Germany’s Dependence On Russian Gas Coincided With Drop In Wind Investment

Germany was once a leader among nations in the development of wind energy, but after 2015 it curtailed wind investment as it relied increasingly on natural gas imported from Russia.

“Had the country followed the same trajectory of growth in annual installations as the rest of Europe, installed wind-power capacity would have been 32 gigawatts greater at the end of 2021,” according to a new report, “Winds Not Harnessed,” by the Helsinki-based Centre for Research on Energy and Clean Air.

“This additional wind power would have generated more electricity than Germany’s six remaining nuclear power plants in 2021,” the report says, and it would have replaced more gas than Germany imported through the Nord Stream Pipeline 1 before that supply was cut off.

Had it continued its early pace of wind development, Germany could have saved 23 billion euros it spent on natural gas this year and avoided 5% of its energy related greenhouse-gas emissions, according to the report. That volume of emissions is equivalent to all of Switzerland’s emissions last year.

“Instead,” the report says, “Germany is entering the first wartime winter in Europe in over 70 years less energy secure than it had reason to be.”

Germany’s dependence on Russian gas is often linked to its decision to shut down its nuclear plants in the wake of the 2011 Fukushima nuclear disaster. But the CREA report argues that wind power could have effectively substituted for that gas.

“Gas and wind power have different uses in the energy system, so they are far from perfect substitutes,” the report acknowledges. “However, in the power sector, where about one third of all gas is used in Europe, increased wind power generation will replace gas and coal in a ratio that depends on fuel prices and a host of other factors — this is a simple consequence of the merit order in which the generation sources with the highest marginal cost are used last. In the extreme situation of a physical gas shortage, gas prices rise so high that the fuel being replaced becomes almost always gas.”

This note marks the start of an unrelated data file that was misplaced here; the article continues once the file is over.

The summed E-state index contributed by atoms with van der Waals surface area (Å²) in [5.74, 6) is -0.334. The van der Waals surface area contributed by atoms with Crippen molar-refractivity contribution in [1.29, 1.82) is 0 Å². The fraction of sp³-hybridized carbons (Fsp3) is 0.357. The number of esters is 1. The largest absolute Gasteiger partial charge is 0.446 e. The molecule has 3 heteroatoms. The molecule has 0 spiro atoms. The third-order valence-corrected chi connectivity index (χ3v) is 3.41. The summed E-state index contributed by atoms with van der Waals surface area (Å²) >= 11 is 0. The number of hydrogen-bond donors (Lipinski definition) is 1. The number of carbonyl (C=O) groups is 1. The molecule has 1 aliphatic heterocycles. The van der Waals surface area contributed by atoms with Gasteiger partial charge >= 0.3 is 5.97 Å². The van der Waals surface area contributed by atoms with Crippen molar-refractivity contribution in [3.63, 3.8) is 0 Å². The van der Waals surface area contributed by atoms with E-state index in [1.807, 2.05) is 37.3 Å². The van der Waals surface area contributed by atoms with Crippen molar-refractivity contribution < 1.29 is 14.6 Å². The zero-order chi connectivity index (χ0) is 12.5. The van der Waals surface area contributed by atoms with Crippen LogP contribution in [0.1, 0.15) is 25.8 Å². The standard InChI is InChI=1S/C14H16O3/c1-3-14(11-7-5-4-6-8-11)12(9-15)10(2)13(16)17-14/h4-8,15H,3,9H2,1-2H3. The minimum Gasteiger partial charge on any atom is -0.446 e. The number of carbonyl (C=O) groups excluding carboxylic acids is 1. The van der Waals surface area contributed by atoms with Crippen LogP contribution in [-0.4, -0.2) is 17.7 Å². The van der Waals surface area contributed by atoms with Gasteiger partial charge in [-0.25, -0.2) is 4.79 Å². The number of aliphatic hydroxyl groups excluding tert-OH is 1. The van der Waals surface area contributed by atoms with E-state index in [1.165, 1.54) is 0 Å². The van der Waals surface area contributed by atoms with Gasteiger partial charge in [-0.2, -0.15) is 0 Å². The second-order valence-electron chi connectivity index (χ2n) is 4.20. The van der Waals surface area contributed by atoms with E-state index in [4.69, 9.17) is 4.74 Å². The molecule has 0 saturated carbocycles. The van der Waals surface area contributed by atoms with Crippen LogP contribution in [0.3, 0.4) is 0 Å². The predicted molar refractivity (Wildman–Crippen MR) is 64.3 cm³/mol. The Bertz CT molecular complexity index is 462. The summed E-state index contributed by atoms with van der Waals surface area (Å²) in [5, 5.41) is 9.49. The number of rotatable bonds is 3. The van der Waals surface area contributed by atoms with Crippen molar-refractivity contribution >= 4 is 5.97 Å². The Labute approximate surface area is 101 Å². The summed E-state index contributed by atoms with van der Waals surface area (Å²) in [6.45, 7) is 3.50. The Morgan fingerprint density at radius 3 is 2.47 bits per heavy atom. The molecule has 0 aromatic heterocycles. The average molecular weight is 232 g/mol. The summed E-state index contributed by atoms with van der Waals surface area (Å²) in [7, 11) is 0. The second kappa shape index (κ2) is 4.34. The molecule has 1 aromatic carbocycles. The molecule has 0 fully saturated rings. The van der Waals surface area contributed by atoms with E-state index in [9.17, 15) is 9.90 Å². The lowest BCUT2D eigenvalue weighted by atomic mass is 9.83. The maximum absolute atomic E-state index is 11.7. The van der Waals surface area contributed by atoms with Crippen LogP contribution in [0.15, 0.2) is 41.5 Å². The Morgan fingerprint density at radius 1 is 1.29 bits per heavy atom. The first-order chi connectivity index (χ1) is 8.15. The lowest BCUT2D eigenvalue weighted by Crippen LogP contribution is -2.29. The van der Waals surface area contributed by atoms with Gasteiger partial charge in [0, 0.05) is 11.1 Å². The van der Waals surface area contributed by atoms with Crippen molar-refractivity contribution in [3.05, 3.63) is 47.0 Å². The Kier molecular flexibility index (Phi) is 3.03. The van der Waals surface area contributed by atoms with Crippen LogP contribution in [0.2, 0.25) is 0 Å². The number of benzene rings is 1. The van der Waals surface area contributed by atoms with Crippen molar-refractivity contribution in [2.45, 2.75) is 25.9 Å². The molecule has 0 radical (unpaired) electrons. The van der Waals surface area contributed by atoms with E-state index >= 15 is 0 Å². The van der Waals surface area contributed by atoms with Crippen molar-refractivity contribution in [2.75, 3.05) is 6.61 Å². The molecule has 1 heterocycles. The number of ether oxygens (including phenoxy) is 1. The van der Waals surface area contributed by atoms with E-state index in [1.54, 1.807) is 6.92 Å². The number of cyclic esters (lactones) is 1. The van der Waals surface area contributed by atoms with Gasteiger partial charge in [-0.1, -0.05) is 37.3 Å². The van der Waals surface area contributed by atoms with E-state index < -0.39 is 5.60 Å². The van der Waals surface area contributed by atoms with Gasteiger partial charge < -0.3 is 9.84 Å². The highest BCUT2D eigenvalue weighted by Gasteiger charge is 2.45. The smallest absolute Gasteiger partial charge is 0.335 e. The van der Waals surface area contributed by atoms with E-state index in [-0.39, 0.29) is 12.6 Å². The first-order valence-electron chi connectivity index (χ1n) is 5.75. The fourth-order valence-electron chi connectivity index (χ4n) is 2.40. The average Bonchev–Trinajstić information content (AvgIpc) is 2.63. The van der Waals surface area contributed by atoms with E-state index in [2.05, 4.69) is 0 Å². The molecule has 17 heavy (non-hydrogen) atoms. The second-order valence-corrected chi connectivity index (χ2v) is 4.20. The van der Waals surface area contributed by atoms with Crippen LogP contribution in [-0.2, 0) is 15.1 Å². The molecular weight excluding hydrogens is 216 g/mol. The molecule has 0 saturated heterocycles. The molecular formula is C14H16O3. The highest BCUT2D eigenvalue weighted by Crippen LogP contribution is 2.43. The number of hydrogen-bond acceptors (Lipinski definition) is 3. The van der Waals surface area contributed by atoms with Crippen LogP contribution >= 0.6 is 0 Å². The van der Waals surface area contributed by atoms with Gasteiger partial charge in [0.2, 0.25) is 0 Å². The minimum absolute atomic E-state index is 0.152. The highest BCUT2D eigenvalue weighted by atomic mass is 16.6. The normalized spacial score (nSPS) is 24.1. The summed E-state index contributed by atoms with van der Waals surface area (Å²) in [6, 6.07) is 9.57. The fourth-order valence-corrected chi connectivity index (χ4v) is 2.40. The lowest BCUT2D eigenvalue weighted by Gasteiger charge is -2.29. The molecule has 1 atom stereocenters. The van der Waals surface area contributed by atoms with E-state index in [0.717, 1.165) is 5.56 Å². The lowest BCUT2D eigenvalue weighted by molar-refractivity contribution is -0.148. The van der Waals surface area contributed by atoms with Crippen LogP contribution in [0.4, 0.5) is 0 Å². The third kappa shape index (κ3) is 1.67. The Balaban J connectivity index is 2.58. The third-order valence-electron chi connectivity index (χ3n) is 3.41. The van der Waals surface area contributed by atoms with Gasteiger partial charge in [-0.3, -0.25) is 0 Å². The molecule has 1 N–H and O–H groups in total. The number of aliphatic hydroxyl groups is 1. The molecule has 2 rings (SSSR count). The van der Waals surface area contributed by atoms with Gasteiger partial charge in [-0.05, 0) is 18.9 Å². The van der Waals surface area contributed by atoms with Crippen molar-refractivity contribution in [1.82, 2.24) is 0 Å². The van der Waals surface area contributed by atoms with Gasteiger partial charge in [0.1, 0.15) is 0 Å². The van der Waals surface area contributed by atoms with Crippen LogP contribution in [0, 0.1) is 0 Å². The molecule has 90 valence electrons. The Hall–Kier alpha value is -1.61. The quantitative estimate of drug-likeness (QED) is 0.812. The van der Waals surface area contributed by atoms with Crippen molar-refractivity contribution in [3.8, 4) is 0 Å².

Until the Ukraine war spiked the cost of natural gas, gas enjoyed more favorable economics than coal. Over the last 20 years Germany used more gas as it retired coal and nuclear plants.

Had Germany instead invested in more wind power “it could have significantly reduced Germany’s reliance on fossil fuel imports, thereby lessening the ability of Putin to blackmail the Bundesrepublik by cutting gas supplies,” the report says.

“Germany would have been less affected by Russia’s weaponization of trade in energy products, and fluctuations of fossil fuel prices on the global market.”

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